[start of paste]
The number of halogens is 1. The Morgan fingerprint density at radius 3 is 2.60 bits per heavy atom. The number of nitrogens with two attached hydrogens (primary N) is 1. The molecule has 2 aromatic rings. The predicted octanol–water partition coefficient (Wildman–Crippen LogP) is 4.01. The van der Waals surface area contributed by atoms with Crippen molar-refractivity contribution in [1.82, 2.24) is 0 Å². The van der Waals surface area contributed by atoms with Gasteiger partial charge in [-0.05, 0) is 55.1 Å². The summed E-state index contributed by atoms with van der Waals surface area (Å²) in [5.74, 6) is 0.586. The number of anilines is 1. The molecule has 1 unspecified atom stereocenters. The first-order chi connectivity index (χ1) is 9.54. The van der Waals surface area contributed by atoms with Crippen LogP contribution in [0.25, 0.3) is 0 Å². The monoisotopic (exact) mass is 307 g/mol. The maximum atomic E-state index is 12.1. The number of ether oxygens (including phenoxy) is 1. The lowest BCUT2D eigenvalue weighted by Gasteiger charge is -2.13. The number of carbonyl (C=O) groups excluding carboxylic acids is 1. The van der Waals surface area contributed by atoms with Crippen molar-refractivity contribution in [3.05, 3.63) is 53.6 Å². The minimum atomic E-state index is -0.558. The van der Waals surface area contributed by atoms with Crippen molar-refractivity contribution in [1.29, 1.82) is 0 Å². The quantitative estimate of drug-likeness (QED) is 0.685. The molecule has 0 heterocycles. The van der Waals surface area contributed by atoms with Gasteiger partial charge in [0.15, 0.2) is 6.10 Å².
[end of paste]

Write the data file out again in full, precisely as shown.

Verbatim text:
The number of halogens is 1. The Morgan fingerprint density at radius 3 is 2.60 bits per heavy atom. The number of nitrogens with two attached hydrogens (primary N) is 1. The molecule has 2 aromatic rings. The predicted octanol–water partition coefficient (Wildman–Crippen LogP) is 4.01. The van der Waals surface area contributed by atoms with Crippen molar-refractivity contribution in [1.82, 2.24) is 0 Å². The van der Waals surface area contributed by atoms with Gasteiger partial charge in [-0.05, 0) is 55.1 Å². The summed E-state index contributed by atoms with van der Waals surface area (Å²) in [5.74, 6) is 0.586. The number of anilines is 1. The molecule has 1 unspecified atom stereocenters. The first-order chi connectivity index (χ1) is 9.54. The van der Waals surface area contributed by atoms with Crippen LogP contribution in [0.25, 0.3) is 0 Å². The monoisotopic (exact) mass is 307 g/mol. The maximum atomic E-state index is 12.1. The number of ether oxygens (including phenoxy) is 1. The lowest BCUT2D eigenvalue weighted by Gasteiger charge is -2.13. The number of carbonyl (C=O) groups excluding carboxylic acids is 1. The van der Waals surface area contributed by atoms with Crippen molar-refractivity contribution in [3.05, 3.63) is 53.6 Å². The minimum atomic E-state index is -0.558. The van der Waals surface area contributed by atoms with Crippen molar-refractivity contribution in [1.29, 1.82) is 0 Å². The quantitative estimate of drug-likeness (QED) is 0.685. The molecule has 0 heterocycles. The van der Waals surface area contributed by atoms with Gasteiger partial charge in [0.15, 0.2) is 6.10 Å².